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"Us' plays too much for laughs

The Sum of Us is about Harry Mitchell and his only child, Jeff, who seem to get along swimmingly well. At 24, and still living at home with his dad, Jeff is gay _ or "cheerful," as Harry prefers to put it. Jeff's dealings with Harry, a retired widower, are remarkably free of the usual father-son Sturm und Drang, not to mention any trauma over his sexuality. In fact, Harry is so accommodating he encourages Jeff to bring his barroom pickups home to spend the night.

But all is not what it seems to be in this play by David Stevens at American Stage. Harry may be unusually accepting _ "You've been . . . the best dad in the world, I reckon, the fairest, that's a certain fact," Jeff says _ but he's not totally honest about his feelings toward his gay son. Only late in the play do they come out, and then he admits to a woman he's dating that he's disappointed in Jeff.

"Disappointed that he'll never find a girl and settle down. Disappointed that he'll never give me a grandson. Disappointed that my family's name will stop with him. And disappointed because I honestly think he's missing out on something _ wonderful."

Harry's admission of unhappiness about his son's homosexuality calls everything that came before it into question. What, exactly, is the truth about Harry?

Is he the amusingly bitchy fellow in a kitchen apron who dotes on his son like a mother hen _ the very model of unconditional love? Or is Harry just another mossback who can't get over his homophobia?

Unfortunately, Stevens never really plumbs Harry's ambivalence regarding Jeff. Openly gay men and women pose an emotional challenge to their parents, and it can be hard for families to work things out. As directed by John Berglund, The Sum of Us comes close to touching the heart of the matter, but it ends up taking the crowd-pleasing way out. Most people will leave the theater remembering the rough and ready wisecracking between father and son in this often hilarious play, and there's nothing wrong with that. But it could have been a richer experience.

Stevens is best known for Breaker Morant, the Australian film from 1979 whose screenplay he co-wrote. The Sum of Us, which premiered in 1988, is set in Footscray, an industrial suburb of Melbourne. In this macho soccer-crazy, Fosters-guzzling milieu, the "blokes" and "mates" fly fast and furious, and Berglund's cast members have obviously taken a crash course in delivering their lines in a more or less convincing down-under dialect.

"Don't get your knickers in a twist," says Jeff, played by T. Scott Cunningham, in a typical bit of Aussie lingo. Cunningham's Jeff is appealingly direct as a lonely gay plumber, and only occasionally does he slip into an accent that sounds like it belongs not in east Australia but in east Alabama.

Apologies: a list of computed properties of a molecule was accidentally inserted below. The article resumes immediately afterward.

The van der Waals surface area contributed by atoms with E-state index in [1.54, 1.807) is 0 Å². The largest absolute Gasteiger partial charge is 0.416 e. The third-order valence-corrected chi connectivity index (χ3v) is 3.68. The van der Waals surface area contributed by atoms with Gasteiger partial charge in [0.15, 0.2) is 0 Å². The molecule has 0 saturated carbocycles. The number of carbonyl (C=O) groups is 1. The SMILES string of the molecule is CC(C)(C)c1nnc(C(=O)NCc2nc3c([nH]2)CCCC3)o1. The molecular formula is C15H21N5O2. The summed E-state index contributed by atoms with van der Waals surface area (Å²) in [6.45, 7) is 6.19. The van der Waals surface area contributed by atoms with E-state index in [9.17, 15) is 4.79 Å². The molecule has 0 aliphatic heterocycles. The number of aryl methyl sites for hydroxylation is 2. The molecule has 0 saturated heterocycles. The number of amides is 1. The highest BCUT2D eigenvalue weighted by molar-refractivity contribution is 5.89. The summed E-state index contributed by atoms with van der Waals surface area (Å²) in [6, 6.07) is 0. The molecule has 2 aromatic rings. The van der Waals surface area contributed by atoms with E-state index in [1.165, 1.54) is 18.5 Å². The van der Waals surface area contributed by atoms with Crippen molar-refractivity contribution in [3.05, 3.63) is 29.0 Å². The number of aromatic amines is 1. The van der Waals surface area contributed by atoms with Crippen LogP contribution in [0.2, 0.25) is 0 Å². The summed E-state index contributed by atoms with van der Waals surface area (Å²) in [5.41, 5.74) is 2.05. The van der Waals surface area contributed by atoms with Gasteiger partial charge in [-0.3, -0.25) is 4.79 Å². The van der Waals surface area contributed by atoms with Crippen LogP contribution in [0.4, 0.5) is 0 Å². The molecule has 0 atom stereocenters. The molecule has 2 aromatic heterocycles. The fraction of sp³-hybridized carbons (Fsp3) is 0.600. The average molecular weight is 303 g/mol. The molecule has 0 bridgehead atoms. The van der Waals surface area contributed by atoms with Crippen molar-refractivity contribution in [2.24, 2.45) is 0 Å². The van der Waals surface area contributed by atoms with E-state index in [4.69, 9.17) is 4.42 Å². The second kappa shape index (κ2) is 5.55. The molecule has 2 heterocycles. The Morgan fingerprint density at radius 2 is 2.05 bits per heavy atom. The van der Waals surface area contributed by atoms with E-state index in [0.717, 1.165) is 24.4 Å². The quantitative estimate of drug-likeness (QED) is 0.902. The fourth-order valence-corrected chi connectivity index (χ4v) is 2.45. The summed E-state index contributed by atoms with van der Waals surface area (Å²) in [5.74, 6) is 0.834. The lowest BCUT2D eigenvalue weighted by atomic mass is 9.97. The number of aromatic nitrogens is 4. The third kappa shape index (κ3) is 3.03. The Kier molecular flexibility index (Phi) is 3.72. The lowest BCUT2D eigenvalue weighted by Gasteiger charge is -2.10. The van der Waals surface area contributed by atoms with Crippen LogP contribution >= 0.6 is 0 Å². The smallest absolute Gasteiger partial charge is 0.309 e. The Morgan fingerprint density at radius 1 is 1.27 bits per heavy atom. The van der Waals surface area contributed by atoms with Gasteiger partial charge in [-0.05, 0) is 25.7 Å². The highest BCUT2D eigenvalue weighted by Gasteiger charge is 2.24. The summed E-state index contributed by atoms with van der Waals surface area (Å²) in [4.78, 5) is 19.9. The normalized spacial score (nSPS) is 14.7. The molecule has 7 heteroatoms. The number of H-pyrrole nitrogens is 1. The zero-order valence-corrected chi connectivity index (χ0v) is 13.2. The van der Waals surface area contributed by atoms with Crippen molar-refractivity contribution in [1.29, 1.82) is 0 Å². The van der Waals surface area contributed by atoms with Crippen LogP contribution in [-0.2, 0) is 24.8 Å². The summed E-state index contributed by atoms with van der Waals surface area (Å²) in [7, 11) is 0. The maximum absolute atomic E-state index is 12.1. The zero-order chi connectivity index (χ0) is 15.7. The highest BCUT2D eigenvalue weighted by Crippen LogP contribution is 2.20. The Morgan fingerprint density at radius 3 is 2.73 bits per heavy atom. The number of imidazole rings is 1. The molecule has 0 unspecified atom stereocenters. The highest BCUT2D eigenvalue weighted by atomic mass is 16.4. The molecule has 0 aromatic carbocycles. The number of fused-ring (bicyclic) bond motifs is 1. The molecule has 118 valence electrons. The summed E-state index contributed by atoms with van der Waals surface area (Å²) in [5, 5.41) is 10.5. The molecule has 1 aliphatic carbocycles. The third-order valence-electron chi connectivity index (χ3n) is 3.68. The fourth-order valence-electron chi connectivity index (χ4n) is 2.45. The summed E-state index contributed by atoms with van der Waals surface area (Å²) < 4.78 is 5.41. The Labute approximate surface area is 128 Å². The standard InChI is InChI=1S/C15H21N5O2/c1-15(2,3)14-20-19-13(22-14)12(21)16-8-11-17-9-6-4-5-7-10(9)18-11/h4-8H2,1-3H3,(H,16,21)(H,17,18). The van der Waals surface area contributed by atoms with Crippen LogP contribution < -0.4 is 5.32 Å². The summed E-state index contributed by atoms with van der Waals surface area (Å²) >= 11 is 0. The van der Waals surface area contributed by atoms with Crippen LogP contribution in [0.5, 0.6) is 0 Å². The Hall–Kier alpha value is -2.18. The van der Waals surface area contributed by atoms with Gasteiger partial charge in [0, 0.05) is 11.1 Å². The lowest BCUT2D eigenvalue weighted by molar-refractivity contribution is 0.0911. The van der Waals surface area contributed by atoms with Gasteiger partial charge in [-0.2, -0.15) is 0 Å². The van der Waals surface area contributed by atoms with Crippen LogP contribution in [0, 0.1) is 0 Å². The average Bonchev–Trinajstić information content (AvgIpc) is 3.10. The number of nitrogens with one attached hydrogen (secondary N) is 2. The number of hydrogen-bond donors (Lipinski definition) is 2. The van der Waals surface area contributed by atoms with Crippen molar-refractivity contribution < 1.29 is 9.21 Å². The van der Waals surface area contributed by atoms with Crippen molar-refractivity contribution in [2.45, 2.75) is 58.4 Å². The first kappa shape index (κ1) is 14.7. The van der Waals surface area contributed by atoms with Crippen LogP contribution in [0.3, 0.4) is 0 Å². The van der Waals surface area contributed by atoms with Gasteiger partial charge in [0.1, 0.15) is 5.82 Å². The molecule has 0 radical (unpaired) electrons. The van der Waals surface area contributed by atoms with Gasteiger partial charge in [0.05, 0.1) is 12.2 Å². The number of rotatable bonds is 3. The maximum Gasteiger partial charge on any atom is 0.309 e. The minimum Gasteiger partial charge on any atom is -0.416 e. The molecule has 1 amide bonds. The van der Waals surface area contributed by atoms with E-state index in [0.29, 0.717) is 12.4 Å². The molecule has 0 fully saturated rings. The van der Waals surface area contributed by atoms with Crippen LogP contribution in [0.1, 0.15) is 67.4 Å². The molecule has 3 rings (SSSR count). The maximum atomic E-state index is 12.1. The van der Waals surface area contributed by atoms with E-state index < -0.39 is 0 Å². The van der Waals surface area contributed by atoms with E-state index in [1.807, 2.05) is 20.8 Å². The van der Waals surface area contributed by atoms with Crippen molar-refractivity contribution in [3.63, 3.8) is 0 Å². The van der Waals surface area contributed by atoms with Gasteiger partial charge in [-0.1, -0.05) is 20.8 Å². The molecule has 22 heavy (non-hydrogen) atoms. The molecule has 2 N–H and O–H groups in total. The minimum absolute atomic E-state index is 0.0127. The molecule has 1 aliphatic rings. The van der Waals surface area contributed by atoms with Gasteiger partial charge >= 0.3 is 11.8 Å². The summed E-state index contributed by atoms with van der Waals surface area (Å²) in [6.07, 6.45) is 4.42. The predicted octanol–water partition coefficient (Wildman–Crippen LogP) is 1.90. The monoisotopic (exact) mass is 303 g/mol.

Ronald J. Aulgur's Harry dominates The Sum of Us. At times, Aulgur goes way over the top in bringing his character to earthy, freewheeling life. Sweating profusely, his eyes bulging out wildly, dragging on a joint, kicking up his heels to a rock anthem from the '60s, Harry puts youth to shame.

The old man is not incapable of reflection. In mulling over the Mitchell family sexual history, he recalls the lesbianism of his mother, who, after her husband's premature death, lived for 40 years with a woman. "Ah, well," Harry tells Jeff, "it's in the blood; just skipped a generation from my mother to you."

However, Aulgur's comic instincts tend to run amok. The actor usually goes for the laughs and doesn't savor the lines that might have given Harry some depth.

Jeff and Harry sabotage each other's romantic pursuits. After a night at home with the Mitchells, Jeff's prospective boyfriend, a cherubic blond gardener named Greg (Charlie Kevin), flees because having the attentive Harry around is "too domestic," he says. "Sort of makes the atmosphere _ I dunno _ not very sexy."

Harry's courtship of Joyce, whom he met through a dating services, comes to a screeching halt when she discovers Jeff's cache of gay porn magazines. Joyce (C.C. Loveheart) can't accept his homosexuality, even though she has never met him.

"I can't imagine how they can do what they do," she says. "The thought of two men, touching, doing what they do _ or two women _ it makes me _ and I know it's not fashionable, but that doesn't help, it's how I feel, and what I know doesn't help how I feel."

Most of The Sum of Us takes place in a plain setting that befits the digs of a couple of down-to-Earth guys. The final scene moves to an ingeniously devised platform above the main set that doesn't seem worth the trouble.

As is evident from the passionate performance he draws from the cast, Berglund puts his stamp on the play. If bawdy repartee, the killer pot that father and son share around the Christmas tree and a sound track by Steely Dan, Talking Heads and the Doors are any indication of the director's point of view, then it's clear he continues to believe that sex, drugs and rock 'n' roll can change the world.


The Sum of Us

David Stevens' play is at American Stage through March 14; tickets are $16-$20; call 822-8814 in St. Petersburg.